"ccmo below withl-me and see If we can
find anything , " and ho led the. way to the
companion. Between decks they could hear
the water slopping about under the flooring.
It seemed a bad. an almost hopeless case.
Instinctively the ired-halred man went to
his own room to pocket bis valuables , and by
a chance he was. moved to lift up the door
of the floor which Covered the bath beneath
It. Ah. there wasthe mischief. The sea
cock which fllleditho bath was turned on to
the full , and the 'Iron ' tub waa gushing water
on every side. 'The ntxt state room was
empty , but the bath cock there was also
turned on to thelfull ; and after going round
the ship and finally entering Kettle's room
( and covering him ! with a revolver ) , and
turning off his water supply , ho found that
the sea had been pouring Inboard from no
less than eight separate apertures.
"And this U your work , you little devil , I
suppose. " said the red-haired man savagely.
"Certainly , " said Captain Kettle. "Shoot
mo If you like , put mo ashore If you choose ,
but don't grumble If you find me a deuced
ugly passengerIm ! not In the habit of be
ing made to travel where I don't wish. "
That afternoon Kettle contrived to set the
yacht an re. In three separate places , and a
good deal of damage was done ( and night
had fallen again ) before the sacred crew
managed to extinguish the flames ; and this
time Donna Clotllde Intervened. She asked
for Kettle's parole that he would attempt
no further mischief ; and when this was
flatly refused , incontinently put him in irons.
The lady was somewhat tigerish in her affec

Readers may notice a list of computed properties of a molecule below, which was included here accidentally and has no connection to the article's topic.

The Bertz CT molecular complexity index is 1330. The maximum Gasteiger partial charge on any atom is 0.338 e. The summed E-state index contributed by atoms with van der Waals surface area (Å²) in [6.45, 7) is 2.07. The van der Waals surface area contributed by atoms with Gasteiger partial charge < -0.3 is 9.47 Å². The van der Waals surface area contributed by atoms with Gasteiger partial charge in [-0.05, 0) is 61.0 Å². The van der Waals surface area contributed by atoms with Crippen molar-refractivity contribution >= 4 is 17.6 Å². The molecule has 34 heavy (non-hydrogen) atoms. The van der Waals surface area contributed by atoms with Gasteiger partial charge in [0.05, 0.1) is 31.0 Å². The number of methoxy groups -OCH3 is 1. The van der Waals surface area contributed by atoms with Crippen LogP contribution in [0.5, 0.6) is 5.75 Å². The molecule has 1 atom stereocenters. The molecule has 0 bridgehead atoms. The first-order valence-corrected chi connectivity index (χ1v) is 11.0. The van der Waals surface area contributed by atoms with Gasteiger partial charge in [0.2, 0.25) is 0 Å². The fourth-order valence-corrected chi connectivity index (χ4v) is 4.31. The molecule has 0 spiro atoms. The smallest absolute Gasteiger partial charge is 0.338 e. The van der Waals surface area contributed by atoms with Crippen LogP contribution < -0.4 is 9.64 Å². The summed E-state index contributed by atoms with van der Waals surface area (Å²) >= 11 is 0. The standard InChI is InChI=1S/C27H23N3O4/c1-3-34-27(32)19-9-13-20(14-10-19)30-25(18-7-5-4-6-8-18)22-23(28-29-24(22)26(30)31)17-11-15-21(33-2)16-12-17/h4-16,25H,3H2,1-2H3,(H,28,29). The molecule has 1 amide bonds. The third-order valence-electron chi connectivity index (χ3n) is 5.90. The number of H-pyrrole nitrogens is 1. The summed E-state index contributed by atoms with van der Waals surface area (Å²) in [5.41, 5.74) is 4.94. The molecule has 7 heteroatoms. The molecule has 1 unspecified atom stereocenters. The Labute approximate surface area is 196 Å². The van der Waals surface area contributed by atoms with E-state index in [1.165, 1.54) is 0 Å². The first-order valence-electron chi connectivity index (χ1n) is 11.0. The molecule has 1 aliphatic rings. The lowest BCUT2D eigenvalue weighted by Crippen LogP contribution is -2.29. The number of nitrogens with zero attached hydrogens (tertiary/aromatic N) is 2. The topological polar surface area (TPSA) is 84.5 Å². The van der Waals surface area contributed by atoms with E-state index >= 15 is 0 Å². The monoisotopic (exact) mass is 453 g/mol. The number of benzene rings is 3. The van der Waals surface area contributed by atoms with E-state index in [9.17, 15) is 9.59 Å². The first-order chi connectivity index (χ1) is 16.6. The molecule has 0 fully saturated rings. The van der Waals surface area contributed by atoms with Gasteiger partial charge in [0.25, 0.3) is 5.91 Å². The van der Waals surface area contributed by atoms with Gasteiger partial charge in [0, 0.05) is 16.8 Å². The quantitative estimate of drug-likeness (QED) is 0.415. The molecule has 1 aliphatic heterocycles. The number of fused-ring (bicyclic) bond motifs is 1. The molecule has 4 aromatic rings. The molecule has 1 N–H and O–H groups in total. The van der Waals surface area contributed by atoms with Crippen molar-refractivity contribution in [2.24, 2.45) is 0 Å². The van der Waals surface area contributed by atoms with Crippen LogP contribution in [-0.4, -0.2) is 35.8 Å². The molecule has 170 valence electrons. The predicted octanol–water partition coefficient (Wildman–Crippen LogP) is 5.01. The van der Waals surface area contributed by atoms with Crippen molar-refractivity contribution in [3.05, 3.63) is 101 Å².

tions. [ "
A second time Captain Kettle managed to
THE FELLOW WENT DOWN AS IP HE
HAD BEBN POLEAXED.
get the yacht In a blaze , at the Imminent
peril of immolating himself , and then from
lack ot further opportunity to make himself
obnoxious , lay quiet In his lair till such time
as the yacht would ot necessity go Into har
bor to coal. .The exasperated crew would
cheerfully have , murdered him it they bad
been given tbo chance , but Donna Clotllde
would not permit him to be harmed. She
was a young woman , who , up to this , bad
always contrived to have her own way , and
fho firmly believed that she would tame
Kettle In time.
When the yacht passed the straits she had
only four days' more coal on board and the
executive ( and Kettle ) expected that she
would go Into QlbtiiUar and lay alongside a
hulk to rebunkcc.But Donna Clotllde had
other notions. 8b < * had 'the ' yacht run down
the Morocco coast and brought to an anchor.
80 long as ehe 'htfl Captain Kettle in her
company upon the waters fihe did not vastly
care whether ebe > HM moving or at a stand
"You cannot icope me here , " she mid to
him -when the cable bad roared from the
house plpo and > the dandy steamer , had
swung to a rwt. "The yacht U victualled
for a year and I' can n'.ay faere aa long at
you choose.1 You/had tar better be phllo-
eophlcal. and glvd In. - ( Marry me now and
liking will come taftcnward. "
Kettle looked at Iihtf tigerish tore and re-
rent men t which blued from her black eye *
and answered wlthicold polltenpav that time
would show whati happened , though , to tell
the truth , Indomitable though be waa aa a
general 4hlng , h waa at that time feeling
4h t cecape waa aJawstdmposalble. Aad to
for the while ha , i ro or lea resigned him-
elf to captivity.
Under the baking blue of a Mediterranean
Icy thta one-aided courtship progreaaed ,
Ovaoa Clotilda alternating her eoatacle * of
florca endearment by paroxyams of Invective
and Kettle enduring both In equal' ' coldness
and Immobility. The crew ot the yacht
looked on stolidly non-lnterfecent and were
kept by their officers at cleaning and paint
ing as uecwrary occupiers of the mind. But
ono or other of them , of their own free will ,
always kept an yo on their guest , whether
ho wts on deck or below. Ho had given
them a wholesome tattc ot his quality and
they had an abject dread of what ho might
bo up to next 1f ho Tnaa lePt alone. They
qulto understood that he would destroy the
I yacht and all hands It by doing1 so ho could
rcgiiln his personal liberty.
But others , It Kerns , besides these already
mentioned In thta narrative , were taking a
lively Intcreot in Ihe loiart yacht and htc